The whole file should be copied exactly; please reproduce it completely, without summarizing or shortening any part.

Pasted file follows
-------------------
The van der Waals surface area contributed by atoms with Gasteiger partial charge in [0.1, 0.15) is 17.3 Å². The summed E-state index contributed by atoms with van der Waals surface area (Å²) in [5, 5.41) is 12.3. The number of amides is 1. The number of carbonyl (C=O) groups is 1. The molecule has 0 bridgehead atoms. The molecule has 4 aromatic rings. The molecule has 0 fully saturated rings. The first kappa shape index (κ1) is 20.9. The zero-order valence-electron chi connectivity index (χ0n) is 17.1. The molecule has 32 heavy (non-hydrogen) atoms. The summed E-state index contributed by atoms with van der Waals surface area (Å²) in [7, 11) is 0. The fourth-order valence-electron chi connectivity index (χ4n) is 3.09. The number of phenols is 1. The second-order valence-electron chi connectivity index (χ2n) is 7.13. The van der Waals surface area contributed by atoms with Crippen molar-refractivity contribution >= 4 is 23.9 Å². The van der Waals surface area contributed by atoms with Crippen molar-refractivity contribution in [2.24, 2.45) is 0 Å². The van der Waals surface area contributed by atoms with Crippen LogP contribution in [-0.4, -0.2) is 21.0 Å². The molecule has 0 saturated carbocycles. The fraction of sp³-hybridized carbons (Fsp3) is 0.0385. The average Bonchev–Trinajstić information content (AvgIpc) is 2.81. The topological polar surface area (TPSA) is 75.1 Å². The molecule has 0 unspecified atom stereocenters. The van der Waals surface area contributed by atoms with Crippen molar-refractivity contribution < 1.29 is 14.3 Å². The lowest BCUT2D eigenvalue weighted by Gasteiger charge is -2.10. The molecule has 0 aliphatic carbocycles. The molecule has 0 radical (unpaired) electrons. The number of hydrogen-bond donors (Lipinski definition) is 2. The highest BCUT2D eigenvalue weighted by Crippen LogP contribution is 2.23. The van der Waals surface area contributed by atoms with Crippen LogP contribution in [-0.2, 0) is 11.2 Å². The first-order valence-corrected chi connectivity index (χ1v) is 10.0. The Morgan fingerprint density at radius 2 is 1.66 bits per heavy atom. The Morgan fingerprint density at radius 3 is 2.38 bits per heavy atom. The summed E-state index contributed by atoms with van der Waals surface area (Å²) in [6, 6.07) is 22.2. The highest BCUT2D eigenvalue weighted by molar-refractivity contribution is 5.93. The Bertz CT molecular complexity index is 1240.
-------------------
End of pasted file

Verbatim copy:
The van der Waals surface area contributed by atoms with Gasteiger partial charge in [0.1, 0.15) is 17.3 Å². The summed E-state index contributed by atoms with van der Waals surface area (Å²) in [5, 5.41) is 12.3. The number of amides is 1. The number of carbonyl (C=O) groups is 1. The molecule has 0 bridgehead atoms. The molecule has 4 aromatic rings. The molecule has 0 fully saturated rings. The first kappa shape index (κ1) is 20.9. The zero-order valence-electron chi connectivity index (χ0n) is 17.1. The molecule has 32 heavy (non-hydrogen) atoms. The summed E-state index contributed by atoms with van der Waals surface area (Å²) in [7, 11) is 0. The fourth-order valence-electron chi connectivity index (χ4n) is 3.09. The number of phenols is 1. The second-order valence-electron chi connectivity index (χ2n) is 7.13. The van der Waals surface area contributed by atoms with Crippen molar-refractivity contribution >= 4 is 23.9 Å². The van der Waals surface area contributed by atoms with Crippen molar-refractivity contribution in [2.24, 2.45) is 0 Å². The van der Waals surface area contributed by atoms with Crippen LogP contribution in [-0.4, -0.2) is 21.0 Å². The molecule has 0 saturated carbocycles. The fraction of sp³-hybridized carbons (Fsp3) is 0.0385. The average Bonchev–Trinajstić information content (AvgIpc) is 2.81. The topological polar surface area (TPSA) is 75.1 Å². The molecule has 0 unspecified atom stereocenters. The van der Waals surface area contributed by atoms with Crippen molar-refractivity contribution < 1.29 is 14.3 Å². The lowest BCUT2D eigenvalue weighted by Gasteiger charge is -2.10. The molecule has 0 aliphatic carbocycles. The molecule has 0 radical (unpaired) electrons. The number of hydrogen-bond donors (Lipinski definition) is 2. The highest BCUT2D eigenvalue weighted by Crippen LogP contribution is 2.23. The van der Waals surface area contributed by atoms with Crippen LogP contribution in [-0.2, 0) is 11.2 Å². The first-order valence-corrected chi connectivity index (χ1v) is 10.0. The Morgan fingerprint density at radius 2 is 1.66 bits per heavy atom. The Morgan fingerprint density at radius 3 is 2.38 bits per heavy atom. The summed E-state index contributed by atoms with van der Waals surface area (Å²) in [6, 6.07) is 22.2. The highest BCUT2D eigenvalue weighted by molar-refractivity contribution is 5.93. The Bertz CT molecular complexity index is 1240.